The first Fiat car to arrive will be the 500, known as the Cinquecento, an update of the Italian classic from the 1960s that has earned comparisons to the more expensive Mini Cooper and has been a big hit since its introduction in Europe two years ago.
In Europe, the Fiat 500 sells for roughly 9,000 euros, or $12,000, on average. The Mini, made by BMW, sells on average for $25,600 in the United States.
Alfa Romeo will return with the MiTo, a compact now on sale in Europe, as well as the Milano, reviving a name from the 1980s and 1990s.
The Italians' saving grace has always been price, and their downfall was always taking direct aim at the likes of BMW and Mercedes. If they can mesh successfully with Chrysler, make cars at least as reliable as a Toyota, and priced less than their European competitors, they won't be able to build them fast enough.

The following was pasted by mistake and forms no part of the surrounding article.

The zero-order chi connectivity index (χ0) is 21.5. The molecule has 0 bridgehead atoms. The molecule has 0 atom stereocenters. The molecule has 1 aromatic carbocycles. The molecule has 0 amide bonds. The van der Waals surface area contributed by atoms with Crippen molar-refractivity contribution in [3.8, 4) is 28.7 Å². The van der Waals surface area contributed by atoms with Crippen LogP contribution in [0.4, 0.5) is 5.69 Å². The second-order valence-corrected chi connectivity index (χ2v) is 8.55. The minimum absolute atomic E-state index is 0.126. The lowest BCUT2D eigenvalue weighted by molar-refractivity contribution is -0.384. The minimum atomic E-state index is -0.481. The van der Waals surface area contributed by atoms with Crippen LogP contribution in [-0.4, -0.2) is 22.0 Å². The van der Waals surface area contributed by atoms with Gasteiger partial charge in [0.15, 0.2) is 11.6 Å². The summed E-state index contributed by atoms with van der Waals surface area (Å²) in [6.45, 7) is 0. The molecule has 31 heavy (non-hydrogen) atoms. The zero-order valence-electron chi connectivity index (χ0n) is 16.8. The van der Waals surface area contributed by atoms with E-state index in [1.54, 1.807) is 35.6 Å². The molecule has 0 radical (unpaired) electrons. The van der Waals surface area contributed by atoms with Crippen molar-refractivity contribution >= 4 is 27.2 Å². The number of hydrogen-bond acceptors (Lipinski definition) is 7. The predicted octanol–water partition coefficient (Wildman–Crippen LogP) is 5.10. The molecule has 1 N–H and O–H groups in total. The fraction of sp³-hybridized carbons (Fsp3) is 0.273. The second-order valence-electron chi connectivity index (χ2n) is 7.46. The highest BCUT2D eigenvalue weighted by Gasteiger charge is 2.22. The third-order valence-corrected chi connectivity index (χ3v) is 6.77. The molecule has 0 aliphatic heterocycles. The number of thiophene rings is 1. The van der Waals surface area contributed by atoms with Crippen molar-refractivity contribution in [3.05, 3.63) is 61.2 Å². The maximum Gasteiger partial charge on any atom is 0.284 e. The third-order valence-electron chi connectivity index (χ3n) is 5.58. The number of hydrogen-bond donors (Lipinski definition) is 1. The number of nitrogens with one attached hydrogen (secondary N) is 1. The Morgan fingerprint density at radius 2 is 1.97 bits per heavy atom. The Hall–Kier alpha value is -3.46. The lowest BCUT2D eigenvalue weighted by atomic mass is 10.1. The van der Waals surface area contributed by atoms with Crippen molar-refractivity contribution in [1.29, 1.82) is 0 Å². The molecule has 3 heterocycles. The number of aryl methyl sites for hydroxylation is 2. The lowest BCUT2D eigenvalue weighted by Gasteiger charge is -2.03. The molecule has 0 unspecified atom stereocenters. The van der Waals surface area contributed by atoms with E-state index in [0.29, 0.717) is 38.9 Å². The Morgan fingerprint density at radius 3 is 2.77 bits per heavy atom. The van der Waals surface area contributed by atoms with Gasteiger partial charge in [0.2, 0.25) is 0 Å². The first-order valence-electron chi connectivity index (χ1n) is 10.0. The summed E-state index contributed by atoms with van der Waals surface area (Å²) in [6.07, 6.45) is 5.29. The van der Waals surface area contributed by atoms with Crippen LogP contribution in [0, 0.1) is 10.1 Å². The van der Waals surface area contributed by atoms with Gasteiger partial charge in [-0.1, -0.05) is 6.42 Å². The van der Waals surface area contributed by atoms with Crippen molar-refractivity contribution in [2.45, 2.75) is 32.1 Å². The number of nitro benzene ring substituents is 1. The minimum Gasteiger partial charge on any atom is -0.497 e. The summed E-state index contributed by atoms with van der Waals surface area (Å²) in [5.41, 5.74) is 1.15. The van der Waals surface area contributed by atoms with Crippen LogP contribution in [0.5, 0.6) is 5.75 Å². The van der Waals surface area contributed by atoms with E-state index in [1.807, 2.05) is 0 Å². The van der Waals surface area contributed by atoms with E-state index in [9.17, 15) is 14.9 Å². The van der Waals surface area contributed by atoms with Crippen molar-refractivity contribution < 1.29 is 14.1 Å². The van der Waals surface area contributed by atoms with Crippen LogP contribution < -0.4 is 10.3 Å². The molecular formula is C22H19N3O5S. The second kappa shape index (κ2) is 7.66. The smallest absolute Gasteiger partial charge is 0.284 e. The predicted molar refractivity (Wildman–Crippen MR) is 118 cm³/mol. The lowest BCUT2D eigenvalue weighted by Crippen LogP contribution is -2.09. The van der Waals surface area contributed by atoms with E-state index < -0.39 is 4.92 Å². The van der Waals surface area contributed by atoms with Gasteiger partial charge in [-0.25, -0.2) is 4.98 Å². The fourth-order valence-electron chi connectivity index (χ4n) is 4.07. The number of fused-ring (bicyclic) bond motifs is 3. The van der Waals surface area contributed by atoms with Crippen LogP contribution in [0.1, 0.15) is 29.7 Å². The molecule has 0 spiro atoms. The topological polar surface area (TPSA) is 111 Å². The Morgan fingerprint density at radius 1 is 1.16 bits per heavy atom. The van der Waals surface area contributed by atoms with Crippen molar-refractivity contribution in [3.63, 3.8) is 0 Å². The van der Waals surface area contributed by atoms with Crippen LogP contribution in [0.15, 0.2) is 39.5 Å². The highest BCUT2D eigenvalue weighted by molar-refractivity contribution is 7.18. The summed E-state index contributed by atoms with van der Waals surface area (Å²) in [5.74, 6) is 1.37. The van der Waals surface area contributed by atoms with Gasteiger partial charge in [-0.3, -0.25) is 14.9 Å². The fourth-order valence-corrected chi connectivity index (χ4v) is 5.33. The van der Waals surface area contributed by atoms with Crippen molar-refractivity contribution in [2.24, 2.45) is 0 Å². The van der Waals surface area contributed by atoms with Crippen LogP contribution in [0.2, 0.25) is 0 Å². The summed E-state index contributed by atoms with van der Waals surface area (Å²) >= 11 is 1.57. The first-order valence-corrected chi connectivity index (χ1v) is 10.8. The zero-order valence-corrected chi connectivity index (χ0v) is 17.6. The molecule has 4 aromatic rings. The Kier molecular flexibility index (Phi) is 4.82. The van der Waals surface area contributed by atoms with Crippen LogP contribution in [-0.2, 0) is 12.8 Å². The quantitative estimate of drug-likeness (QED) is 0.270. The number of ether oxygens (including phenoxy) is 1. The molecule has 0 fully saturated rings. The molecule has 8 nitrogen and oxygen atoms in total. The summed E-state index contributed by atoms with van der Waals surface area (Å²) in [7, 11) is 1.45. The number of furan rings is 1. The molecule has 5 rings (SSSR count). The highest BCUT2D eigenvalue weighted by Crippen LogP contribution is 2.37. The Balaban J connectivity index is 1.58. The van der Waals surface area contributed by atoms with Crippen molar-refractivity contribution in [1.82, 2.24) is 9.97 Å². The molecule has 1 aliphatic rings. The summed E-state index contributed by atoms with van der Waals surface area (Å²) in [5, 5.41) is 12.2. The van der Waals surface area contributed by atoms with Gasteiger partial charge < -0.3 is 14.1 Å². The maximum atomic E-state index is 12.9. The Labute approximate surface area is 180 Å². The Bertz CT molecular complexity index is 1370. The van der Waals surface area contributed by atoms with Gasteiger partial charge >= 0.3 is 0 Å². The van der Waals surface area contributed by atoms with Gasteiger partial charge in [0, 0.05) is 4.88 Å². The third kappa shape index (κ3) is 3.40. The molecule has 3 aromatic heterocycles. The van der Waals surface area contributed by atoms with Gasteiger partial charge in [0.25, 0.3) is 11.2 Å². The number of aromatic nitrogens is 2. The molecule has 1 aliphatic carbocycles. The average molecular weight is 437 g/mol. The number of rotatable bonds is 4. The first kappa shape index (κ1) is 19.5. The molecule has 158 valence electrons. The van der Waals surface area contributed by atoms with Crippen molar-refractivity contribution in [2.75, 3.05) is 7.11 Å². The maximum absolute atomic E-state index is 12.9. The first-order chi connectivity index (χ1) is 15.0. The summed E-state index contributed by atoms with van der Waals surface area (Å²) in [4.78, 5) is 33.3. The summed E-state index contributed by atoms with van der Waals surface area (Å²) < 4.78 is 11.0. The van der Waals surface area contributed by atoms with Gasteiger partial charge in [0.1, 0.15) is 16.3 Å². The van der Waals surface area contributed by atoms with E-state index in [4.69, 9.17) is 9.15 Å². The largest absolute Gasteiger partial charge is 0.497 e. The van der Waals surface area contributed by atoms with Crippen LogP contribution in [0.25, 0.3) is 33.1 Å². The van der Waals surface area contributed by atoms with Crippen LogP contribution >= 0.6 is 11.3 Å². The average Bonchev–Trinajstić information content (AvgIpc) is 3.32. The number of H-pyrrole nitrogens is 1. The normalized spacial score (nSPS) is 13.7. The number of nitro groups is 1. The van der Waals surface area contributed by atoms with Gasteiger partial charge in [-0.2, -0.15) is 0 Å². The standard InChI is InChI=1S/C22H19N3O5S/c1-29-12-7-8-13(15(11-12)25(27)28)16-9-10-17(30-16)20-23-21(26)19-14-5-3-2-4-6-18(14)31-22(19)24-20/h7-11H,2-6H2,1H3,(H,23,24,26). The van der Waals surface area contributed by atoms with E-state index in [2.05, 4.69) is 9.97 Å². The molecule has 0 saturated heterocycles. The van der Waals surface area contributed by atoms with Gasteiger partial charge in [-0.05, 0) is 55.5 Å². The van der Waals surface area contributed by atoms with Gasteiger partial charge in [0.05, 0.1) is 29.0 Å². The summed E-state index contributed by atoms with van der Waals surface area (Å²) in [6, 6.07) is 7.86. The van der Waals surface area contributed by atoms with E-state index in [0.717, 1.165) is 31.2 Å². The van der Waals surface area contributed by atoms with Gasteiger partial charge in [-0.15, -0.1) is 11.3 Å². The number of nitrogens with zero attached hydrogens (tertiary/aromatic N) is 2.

Is a new Alfa in our future? Not immediately. Our current automotive need, such as it is, is not for a sedan or a micro-car, but instead for a truckster. If the oft-rumored Alfa crossover becomes a reality we'll likely be at the dealership with bells on. Until then, well, until then it'll just be nice to see the ol' cross-and-serpent in US dealerships.